TAIPEI (REUTERS) - Taiwan aims to spend NT$68.6 billion (S$2.9 billion) over 12 years from 2017 to develop its own jet trainers, according to budget data seen on Wednesday (Aug 31), signalling the independence-leaning government's resolve to build up the defence industry.
China has never renounced the use of force to take back the self-ruled island, which it sees as a renegade province, and maintains that any bid to declare independence would lead to war.
"New model advanced jet trainers" will be developed to replace the air force's ageing fleet and an initial NT$555 million is being set aside for the programme in 2017, according to the defence ministry's detailed budget seen by Reuters.
Budget allocations for the programme that runs to 2028 amount to NT$68.6 billion, according to the ministry.
Taiwan has been working to develop its own defence equipment such as small warships for the navy. In the past, it has developed fighter jets.
But technology transfer from allies is critical to the success of its indigenous programmes.
Last year, Taiwan allocated an initial budget for developing its own submarines, but the multi-year programme has yet to receive key foreign technological support.
The United States approved an US$1.83 billion (S$2.5 billion) arms deal to Taiwan in December, the first such sale in four years, but it was mostly aimed at updating existing equipment and munitions.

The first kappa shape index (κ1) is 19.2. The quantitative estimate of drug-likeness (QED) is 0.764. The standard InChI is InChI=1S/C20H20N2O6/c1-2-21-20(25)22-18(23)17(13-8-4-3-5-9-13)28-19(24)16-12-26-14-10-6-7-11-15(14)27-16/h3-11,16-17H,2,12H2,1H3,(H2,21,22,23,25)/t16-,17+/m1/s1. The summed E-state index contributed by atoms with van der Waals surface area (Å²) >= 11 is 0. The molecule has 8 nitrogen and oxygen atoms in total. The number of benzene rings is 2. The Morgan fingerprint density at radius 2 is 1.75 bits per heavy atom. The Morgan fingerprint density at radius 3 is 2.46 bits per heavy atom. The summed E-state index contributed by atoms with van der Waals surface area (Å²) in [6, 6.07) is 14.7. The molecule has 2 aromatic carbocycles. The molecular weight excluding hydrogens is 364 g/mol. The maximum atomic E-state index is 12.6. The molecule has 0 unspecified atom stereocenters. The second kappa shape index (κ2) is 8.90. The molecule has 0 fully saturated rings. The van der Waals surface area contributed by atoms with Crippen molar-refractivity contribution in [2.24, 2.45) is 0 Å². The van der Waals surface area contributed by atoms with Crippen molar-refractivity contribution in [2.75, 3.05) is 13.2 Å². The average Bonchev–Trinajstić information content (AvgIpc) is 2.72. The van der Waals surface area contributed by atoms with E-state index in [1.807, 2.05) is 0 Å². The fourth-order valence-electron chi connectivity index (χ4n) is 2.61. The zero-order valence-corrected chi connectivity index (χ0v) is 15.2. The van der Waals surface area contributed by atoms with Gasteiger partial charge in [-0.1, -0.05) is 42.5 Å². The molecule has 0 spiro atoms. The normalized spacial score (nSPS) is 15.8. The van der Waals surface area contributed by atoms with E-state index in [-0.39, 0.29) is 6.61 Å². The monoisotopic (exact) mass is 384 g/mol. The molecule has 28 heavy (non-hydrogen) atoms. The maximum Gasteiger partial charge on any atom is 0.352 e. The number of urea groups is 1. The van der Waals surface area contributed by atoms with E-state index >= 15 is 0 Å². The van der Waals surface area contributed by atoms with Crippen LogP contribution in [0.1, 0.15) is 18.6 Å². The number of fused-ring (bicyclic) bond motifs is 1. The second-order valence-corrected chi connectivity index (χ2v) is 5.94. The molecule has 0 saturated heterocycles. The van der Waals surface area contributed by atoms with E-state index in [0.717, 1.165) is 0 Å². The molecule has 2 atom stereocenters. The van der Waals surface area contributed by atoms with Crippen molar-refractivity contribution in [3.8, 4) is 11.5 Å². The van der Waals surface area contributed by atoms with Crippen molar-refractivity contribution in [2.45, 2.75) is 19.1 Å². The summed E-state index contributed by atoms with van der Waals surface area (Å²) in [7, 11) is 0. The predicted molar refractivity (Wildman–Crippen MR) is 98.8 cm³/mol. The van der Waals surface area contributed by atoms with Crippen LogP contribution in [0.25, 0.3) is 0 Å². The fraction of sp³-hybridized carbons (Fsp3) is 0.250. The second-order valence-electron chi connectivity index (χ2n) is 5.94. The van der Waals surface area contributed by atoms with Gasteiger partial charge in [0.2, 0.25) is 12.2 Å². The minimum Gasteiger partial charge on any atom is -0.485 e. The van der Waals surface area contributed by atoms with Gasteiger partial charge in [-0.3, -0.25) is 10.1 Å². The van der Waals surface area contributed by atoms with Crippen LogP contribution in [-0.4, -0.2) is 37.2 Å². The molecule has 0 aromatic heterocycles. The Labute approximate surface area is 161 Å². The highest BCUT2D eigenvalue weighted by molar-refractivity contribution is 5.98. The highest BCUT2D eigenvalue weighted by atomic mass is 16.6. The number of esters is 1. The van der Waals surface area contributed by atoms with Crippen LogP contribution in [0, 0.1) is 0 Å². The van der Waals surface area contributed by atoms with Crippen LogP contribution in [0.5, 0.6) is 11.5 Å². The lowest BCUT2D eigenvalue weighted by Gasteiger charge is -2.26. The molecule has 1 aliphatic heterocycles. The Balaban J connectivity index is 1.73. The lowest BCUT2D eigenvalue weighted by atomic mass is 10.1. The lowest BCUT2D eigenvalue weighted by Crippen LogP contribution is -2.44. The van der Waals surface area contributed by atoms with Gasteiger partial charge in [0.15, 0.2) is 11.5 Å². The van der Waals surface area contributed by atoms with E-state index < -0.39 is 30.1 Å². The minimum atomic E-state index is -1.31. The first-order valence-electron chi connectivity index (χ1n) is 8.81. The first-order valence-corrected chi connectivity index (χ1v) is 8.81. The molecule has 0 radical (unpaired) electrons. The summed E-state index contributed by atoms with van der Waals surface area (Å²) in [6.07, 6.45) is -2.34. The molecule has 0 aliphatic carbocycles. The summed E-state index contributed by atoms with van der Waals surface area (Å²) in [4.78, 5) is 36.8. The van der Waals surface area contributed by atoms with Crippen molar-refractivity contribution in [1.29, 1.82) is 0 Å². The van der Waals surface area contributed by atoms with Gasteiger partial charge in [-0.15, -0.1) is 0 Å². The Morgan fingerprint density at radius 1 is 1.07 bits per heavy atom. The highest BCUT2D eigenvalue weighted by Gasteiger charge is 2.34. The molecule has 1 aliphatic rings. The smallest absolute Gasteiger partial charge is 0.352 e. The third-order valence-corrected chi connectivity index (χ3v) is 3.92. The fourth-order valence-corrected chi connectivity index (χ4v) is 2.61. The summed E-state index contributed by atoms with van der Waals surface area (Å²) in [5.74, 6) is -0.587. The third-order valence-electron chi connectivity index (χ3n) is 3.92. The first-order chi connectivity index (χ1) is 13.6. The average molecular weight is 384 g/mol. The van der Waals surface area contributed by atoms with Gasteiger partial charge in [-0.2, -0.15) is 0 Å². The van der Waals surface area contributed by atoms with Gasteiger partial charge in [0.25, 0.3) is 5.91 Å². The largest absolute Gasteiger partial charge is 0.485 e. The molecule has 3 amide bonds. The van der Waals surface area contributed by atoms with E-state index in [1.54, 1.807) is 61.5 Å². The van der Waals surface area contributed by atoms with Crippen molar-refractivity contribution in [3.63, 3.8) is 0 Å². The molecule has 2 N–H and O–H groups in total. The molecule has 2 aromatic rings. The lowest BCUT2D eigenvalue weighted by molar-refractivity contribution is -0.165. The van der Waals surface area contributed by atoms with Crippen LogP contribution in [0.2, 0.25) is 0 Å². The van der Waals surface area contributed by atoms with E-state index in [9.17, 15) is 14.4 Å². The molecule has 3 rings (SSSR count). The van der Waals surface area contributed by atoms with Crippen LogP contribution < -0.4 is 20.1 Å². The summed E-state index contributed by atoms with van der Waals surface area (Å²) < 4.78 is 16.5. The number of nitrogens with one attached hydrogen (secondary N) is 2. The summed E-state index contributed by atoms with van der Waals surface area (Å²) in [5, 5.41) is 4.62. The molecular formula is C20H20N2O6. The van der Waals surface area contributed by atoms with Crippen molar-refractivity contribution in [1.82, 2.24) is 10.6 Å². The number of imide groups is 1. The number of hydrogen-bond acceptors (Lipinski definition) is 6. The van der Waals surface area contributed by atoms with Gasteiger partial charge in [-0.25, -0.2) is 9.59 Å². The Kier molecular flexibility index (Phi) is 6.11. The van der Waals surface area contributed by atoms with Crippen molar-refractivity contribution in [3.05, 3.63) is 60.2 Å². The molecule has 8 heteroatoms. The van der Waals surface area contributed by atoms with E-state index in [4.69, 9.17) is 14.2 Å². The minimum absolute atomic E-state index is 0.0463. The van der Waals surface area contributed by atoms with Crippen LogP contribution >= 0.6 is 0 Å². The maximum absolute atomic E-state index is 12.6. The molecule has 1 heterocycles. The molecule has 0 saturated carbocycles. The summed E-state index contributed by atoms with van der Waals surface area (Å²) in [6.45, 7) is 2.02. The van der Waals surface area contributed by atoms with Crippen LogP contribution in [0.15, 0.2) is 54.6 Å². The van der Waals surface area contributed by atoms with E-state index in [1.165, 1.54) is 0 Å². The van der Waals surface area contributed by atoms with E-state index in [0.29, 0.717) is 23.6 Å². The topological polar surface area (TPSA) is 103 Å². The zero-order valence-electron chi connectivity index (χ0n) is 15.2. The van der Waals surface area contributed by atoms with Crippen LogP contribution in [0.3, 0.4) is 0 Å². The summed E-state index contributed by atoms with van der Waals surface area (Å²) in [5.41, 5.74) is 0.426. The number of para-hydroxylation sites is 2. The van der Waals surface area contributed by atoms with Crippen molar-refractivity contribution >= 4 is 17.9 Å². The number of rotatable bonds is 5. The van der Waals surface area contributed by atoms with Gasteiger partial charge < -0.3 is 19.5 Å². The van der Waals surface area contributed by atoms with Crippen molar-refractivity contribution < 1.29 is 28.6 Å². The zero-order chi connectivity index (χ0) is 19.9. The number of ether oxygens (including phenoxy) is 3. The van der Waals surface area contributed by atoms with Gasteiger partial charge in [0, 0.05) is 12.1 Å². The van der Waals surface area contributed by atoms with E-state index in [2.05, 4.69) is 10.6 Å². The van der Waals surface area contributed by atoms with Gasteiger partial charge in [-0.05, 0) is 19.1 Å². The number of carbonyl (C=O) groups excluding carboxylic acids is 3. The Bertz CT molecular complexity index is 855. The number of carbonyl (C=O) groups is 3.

Weapons sales to diplomatically isolated Taiwan anger China.
Beijing distrusts President Tsai Ing-wen and her Democratic Progressive Party (DPP), which traditionally favours the island's independence.
The Chinese government has blamed her for a suspension of official communications between the two sides since she took power in May.
Tsai has refused to officially accept a "one China"principle agreed to by a previous China-friendly Nationalist government in Taiwan that allows both sides to interpret the term's meaning.
Taiwan and the United States have close security ties and the United States is required by law to support Taiwan in defending itself, making it the island's sole arms supplier.
The budget for the advanced jet trainers is pending parliamentary review, but is likely to be approved because the ruling DPP also has a majority in parliament.